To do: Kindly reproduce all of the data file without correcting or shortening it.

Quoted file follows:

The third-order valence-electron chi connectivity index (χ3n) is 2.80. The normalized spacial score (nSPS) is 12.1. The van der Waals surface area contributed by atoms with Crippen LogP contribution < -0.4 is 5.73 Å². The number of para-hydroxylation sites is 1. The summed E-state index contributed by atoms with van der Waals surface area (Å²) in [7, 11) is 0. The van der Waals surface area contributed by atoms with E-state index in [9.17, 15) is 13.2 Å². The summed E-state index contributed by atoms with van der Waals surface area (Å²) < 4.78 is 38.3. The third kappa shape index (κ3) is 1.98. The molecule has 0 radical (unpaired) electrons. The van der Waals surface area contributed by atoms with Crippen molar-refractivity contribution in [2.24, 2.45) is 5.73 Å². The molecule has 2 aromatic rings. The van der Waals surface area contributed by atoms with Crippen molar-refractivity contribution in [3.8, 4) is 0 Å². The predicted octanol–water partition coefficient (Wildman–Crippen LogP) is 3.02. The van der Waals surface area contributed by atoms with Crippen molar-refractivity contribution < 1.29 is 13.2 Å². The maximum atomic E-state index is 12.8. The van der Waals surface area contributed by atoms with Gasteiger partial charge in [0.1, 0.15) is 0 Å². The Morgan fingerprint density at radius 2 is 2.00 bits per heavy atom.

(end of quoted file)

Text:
The third-order valence-electron chi connectivity index (χ3n) is 2.80. The normalized spacial score (nSPS) is 12.1. The van der Waals surface area contributed by atoms with Crippen LogP contribution < -0.4 is 5.73 Å². The number of para-hydroxylation sites is 1. The summed E-state index contributed by atoms with van der Waals surface area (Å²) in [7, 11) is 0. The van der Waals surface area contributed by atoms with E-state index in [9.17, 15) is 13.2 Å². The summed E-state index contributed by atoms with van der Waals surface area (Å²) < 4.78 is 38.3. The third kappa shape index (κ3) is 1.98. The molecule has 0 radical (unpaired) electrons. The van der Waals surface area contributed by atoms with Crippen molar-refractivity contribution in [2.24, 2.45) is 5.73 Å². The molecule has 2 aromatic rings. The van der Waals surface area contributed by atoms with Crippen molar-refractivity contribution in [3.8, 4) is 0 Å². The predicted octanol–water partition coefficient (Wildman–Crippen LogP) is 3.02. The van der Waals surface area contributed by atoms with Crippen molar-refractivity contribution < 1.29 is 13.2 Å². The maximum atomic E-state index is 12.8. The van der Waals surface area contributed by atoms with Gasteiger partial charge in [0.1, 0.15) is 0 Å². The Morgan fingerprint density at radius 2 is 2.00 bits per heavy atom.